Anyway. The only thing I regret is not being able to watch the games with my Dad. It became kind of a ritual when I was in high school, and then in college (home on spring break) watching the games with Dad. We'd sit there in the living room (I usually had one of the farm cats on my lap) yelling at the teams and refs and analyzing what the teams were doing right and wrong. Dad loved to armchair coach teams, and I think he would have made a decent high school coach if he'd had the patience to become a teacher. But he made a better engineer than a teacher, so he armchair coached, which was always fun for me to watch. Plus I always learned something about basketball when he did. So I guess I can chalk up my love of college basketball to my Dad, who taught me everything I know about the game.

Thanks, Dad.

Wednesday, March 16, 2005

It's All Routine

I realize I haven't blogged for a few days, but I've been busy. The girls and I spent the weekend with my Mom, and then of course Carl came back from Brazil on Monday (yea!!!). He took Tuesday off from work to catch up on stuff (like paying bills) so I've been busy helping him. Today I get to wash all the laundry he brought back. Ahh, back to the old routine.

There's alot to be said about having a routine. Sure, you can "get in a rut" as some say, but there's a comforting sensation in having a daily routine. Carl gets up first, sometime between 5 and 5:30 AM. (I'm not sure what time he gets up - I can't see the clock because my eyes are closed.) He gets ready for, and then goes to, work. Hannah gets up next (unless she got to bed late) usually around 6:15 AM (is she Daddy's girl, or what?) and takes her shower. The noise and light from the bathroom get me up, and I get dressed and go wake Mary. We go downstairs, have breakfast, and then I help the girls finish getting ready for school, and I get them to their busses. After they're gone, I do "chores" - I feed the dog and refill the bird feeder. I wonder who the idiot was who coined the phrase "you eat like a bird" meaning you don't eat much. Judging from the amount of bird seed and suet I've bought this winter, if all people really ate like birds they'd all be as big as Momma Cass. I'm amazed at how much seed the average flock of sparrows consumes.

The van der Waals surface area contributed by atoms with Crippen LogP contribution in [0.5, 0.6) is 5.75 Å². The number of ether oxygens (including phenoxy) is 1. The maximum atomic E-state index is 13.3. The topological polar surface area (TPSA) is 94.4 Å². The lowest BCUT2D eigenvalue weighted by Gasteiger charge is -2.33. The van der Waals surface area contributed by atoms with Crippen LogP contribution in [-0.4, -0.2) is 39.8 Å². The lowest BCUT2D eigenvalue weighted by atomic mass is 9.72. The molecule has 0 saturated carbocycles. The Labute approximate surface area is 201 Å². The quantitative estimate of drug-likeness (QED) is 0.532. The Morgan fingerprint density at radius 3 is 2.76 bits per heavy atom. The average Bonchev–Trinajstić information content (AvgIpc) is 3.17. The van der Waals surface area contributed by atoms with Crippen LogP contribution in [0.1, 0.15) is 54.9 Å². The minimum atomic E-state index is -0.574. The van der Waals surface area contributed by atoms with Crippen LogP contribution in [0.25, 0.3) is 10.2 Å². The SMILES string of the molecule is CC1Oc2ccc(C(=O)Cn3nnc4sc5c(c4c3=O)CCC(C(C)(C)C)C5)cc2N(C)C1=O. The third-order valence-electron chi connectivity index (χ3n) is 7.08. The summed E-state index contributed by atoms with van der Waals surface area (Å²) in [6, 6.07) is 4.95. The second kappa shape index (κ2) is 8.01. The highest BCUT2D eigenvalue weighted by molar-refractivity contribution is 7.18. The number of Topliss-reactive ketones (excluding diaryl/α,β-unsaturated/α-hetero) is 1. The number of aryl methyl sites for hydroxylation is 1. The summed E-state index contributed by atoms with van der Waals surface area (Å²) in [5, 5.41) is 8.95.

Anyway. After my "chores" are done, I come in and get on the computer. I check my list of favorite blogs, I read my favorite online newspapers, and I check my e-mail. Then I go do whatever work is left to be done, like today's laundry. If I'm done with (or didn't have any) work to do, I go downstairs to the shop and paint. This lasts until 3:22 PM when Mary's bus brings her home. I help her unwind from her day, then Hannah comes home and I help her. Then I try to make some kind of supper, after which Carl comes home. We eat dinner. Hannah does her homework. Other miscellaneous stuff happens (like every other night Mary has her bath) and then the girls go to bed, ideally around 8 PM. Then Carl and I finish whatever it was we were working on, and then we go to bed and sleep. (We're too tired for anything else.) And the next morning, the routine starts all over again. I realize that this is only the weekday routine, but I refuse to try to explain our weekend routine because it isn't routine. It's usually some kind of organized chaos.

But I'm glad Carl is home and the routine is restored. Normalcy is back, and relative calm has settled over the household. I can now relax. Well, relax as much as any woman with a husband, two kids and a large dog can.

I think I need to go downstairs and paint.

Thursday, March 10, 2005

Ups And Downs